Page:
Ends long contract with Auditorium Association
The Town of Winthrop and the Winthrop Auditorium Association, the nonprofit that operated the Winthrop Barn for almost 30 years, have terminated their contract agreement.
The Barn’s oversight and operations will, effective July 1, now be handled by the town.
The town and Auditorium Association have been in discussions for months about ending the longtime agreement, particularly since COVID restrictions have shut down the Barn’s business for more than a year.
At its meeting last week, the Town Council approved a resolution terminating the operating arrangement. Mayor Sally Ranzau called it a “mutual agreement” to end the partnership.
As COVID restrictions begin to ease, the town will begin taking requests to rent the facility for a variety of events, Town Clerk Michelle Gaines said in an interview after the council meeting.
The town will create a new position to manage the Barn’s business, Gaines said. Until then, requests can be sent to firstname.lastname@example.org. For information, call Town Hall at 996-2320.
Gaines said she anticipates a “soft opening” of the Barn this summer, depending on whatever state guidelines remain in place after most
restrictions are lifted at the end of this month. “We’ve been keeping a list of people who are interested,” she said.
The town’s public works staff will take care of routine maintenance at the Barn, Gaines said.
A 25-year agreement between the town and the association expired in May 2017. In September 2018, the town and the Auditorium Association reached a contract agreement after months of negotiating over what the town would provide towards the facility’s operation. Since then, the Auditorium Association has continue to oversee the Barn’s operation under a renewable one-year contract.
The Barn took a huge hit because of the COVID restrictions. The facility is spacious, convenient and adaptable, which has made it a popular site for a variety of events. But when the coronavirus restrictions were imposed, all the concerts, meetings, weddings and other gatherings that would have filled the Barn had to cancel their bookings. The last big event at the Barn was Room One’s “Big Event” fundraiser at the end of February 2020.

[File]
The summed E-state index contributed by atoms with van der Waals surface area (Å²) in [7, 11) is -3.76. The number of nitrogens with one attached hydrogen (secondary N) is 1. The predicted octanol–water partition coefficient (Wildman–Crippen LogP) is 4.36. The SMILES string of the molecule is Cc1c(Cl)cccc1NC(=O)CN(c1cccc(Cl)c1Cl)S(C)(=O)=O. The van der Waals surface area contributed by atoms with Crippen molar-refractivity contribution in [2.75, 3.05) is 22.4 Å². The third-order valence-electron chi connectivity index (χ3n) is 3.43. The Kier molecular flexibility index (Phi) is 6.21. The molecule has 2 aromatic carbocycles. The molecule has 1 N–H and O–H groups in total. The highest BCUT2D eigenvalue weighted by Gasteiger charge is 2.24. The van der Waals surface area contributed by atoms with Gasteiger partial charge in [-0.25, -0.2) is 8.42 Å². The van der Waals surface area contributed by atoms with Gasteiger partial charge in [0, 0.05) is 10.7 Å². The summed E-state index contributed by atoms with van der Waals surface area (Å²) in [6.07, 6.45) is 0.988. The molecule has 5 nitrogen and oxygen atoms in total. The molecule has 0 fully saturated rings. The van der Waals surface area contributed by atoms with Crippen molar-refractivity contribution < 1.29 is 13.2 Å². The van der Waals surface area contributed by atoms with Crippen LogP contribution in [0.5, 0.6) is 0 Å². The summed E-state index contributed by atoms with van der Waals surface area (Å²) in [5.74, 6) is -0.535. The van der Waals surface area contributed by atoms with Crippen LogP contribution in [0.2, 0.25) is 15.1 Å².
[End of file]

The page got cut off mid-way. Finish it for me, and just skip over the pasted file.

Other major happenings including the Winthrop Kiwanis Bite of the Methow, the annual gathering of the Zumiez sales staff, Winthrop ’49er Days and the Winthrop Vintage Wheels Show all canceled their Barn dates. The annual Christmas at the End of the Road appearance of Santa Claus was also canceled, as was the holiday shopping bazaar. Other Barn regulars such as the monthly “First Tuesday” meeting of the Methow Conservancy and monthly meetings of the Winthrop Chamber of Commerce went virtual.
In March of this year, the Auditorium Association asked that the town take over management of the barn. In April, the council voted to begin the process of terminating the contract, with the understanding that the city and Auditorium Association would continue to work together in some form in the future.
After the existing contract is terminated, the town plans to negotiate a new agreement of some kind with the association.
“The whole point of this is not to disband the Winthrop Auditorium Association,” Ranzau said.
In an interview last week, Winthrop Auditorium Association President Rick Northcott said “we wore out the model [for operating the barn], in my opinion … it will be a better situation for them [the town] to manage it.”
“How fast it will come back is hard to say,” Northcott added. He said the Winthrop Rhythm & Blues Festival, of which he is also president, may schedule some live music at the Barn this fall.
Northcott noted that the Auditorium Association is a 501(c)4 nonprofit, rather than a 501(c)3, meaning, among other things, that donations are not tax deductible. As an independent organization operating as a 501(c)3, Northcott said, the association could use its fundraising activities to benefit the Barn.
Northcott said the association will retain a $75,000 donation from the late Red McComb that it plans to use for Barn upgrades.
Ranzau estimated earlier this year that hiring a less-than-full-time barn manager would cost $36,000 a year in salary. Northcott said the auditorium association had a part-time employee that it paid $900 a month to coordinate the barn’s activities.
In other business, the council:
• Appointed Bill McAdow as mayor pro tem to fill in when Ranzau is out of town.
• Approved a contract with BHC Consultants to provide the town with building plan review services for the new Okanogan County Fire District 6 fire station that is being built on Horizon Flats Road, for a contract amount of $10,508. The review will ensure that the project is in compliance with applicable building codes. The cost will be covered by the fire district, Public Works Director Jeff Sarvis said.
BHC could also be called on to review other large projects within the town.
• Agreed to a recommendation by Sarvis that a new “lead worker” position be created in the Public Works Department. The new position would be created to fill a current vacancy on the Public Works staff, Sarvis said. He said the new position would be responsible for coordinating the department’s work “and getting things done more efficiently,” and would free him up for other administrative and oversight duties. The salary for the redefined position would be about $10,000 more than currently budgeted, Sarvis said.
• Informally discussed the need for substantial improvements to Horizon Flats Road in anticipation of the District 6 fire hall’s completion and resulting traffic by heavy trucks. Sarvis said a previous request to the state for funds to make repairs was rejected, but that the town will apply again later this year. Meanwhile, he said, the town will continue to patch the road as necessary.